Family and marriage life in contemporary China has changed following the conservative structure of the old traditional ways. In pre-industrial times where rural China dominated, the family adhered to strict moral conduct standards that were based on religion and law. Now, a more democratic family system is established and men and women are free and equal in the decisions they make involving family planning, marriage, and expressing sexuality. China has 267 million families and every year about 10 million newlywed couples add onto that number.
The Chinese government has constantly tried to protect marriages and the families, stress the equality between husband and wife, and foster the Chinese state tradition of respect for the elderly, love for the young and pleasant relations in the family. Presently, the divorce rate in China is 1. 54 per 1,000 residents. This is due in part that Chinese families are essentially stable, family roles, living arrangements, child nurturing and unlimited support for the elderly, are clearly visible.
Recently, matchmaking services have been offered to help foster the ideal marriage and are supported by the government because they are nonprofit organizations. Family structure is an important aspect in the lives of the Chinese. All members are equal in a modern Chinese family. There is social disapproval to the mistreatment of women especially wives and daughter-in-laws. Women are given the opportunity to be educated, pursue their own dreams and aspirations and are respected by their husbands if she chooses to do so.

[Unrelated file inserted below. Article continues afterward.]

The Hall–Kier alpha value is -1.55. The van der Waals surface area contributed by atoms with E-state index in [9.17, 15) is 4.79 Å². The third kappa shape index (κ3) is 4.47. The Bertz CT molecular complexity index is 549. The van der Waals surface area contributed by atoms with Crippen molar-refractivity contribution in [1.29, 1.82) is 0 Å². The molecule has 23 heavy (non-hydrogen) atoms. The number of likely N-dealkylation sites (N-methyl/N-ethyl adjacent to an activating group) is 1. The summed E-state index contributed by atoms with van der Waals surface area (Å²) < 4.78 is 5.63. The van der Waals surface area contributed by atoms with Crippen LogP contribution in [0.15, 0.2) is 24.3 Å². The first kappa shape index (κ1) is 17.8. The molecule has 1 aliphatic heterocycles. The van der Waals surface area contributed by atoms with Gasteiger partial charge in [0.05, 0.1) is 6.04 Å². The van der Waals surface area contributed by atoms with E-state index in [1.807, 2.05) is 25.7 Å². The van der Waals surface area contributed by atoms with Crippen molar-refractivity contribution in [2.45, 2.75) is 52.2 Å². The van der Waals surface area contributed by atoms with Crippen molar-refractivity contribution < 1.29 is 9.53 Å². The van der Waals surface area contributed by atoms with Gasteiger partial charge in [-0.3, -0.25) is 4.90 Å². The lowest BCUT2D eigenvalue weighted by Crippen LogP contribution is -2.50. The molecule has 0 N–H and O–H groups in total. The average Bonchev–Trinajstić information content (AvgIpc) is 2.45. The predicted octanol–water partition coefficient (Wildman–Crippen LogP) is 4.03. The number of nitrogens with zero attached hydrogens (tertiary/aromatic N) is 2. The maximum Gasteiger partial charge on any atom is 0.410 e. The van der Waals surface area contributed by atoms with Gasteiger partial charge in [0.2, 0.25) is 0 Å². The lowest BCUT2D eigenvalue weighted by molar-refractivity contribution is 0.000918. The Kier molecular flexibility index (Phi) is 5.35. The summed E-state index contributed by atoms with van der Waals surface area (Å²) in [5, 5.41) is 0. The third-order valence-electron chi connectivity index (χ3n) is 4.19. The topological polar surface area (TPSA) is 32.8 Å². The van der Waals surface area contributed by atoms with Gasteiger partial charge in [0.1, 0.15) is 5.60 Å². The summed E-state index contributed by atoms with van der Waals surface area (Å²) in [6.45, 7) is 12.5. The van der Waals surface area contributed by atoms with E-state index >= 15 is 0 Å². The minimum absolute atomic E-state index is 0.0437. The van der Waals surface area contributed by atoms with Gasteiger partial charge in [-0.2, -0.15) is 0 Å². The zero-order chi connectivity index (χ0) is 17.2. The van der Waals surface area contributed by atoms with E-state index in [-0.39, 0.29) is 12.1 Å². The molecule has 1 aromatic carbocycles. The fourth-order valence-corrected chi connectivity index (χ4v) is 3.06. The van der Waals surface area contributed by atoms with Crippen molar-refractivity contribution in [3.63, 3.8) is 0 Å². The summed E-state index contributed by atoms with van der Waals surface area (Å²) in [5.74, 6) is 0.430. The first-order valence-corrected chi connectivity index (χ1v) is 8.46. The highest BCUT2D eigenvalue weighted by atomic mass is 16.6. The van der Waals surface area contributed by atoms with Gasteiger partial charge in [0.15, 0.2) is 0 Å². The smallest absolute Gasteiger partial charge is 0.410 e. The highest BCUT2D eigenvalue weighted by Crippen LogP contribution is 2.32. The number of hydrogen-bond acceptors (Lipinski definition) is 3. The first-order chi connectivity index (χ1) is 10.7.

Women have the same rights of possession and inheritance of family property as men do. In traditional China, family assets could only be possessed and inherited by men. If a woman married a second time, she was not allowed to take anything and a married daughter did not have the right to inherit anything from her mother or father. Nowadays, in the vast majority of families, husband and wife jointly own family property and they have equal access to its use and distribution. It has become a commonality for husband and wife to enjoy the same rights and for sons and daughters to have equal rights as heirs.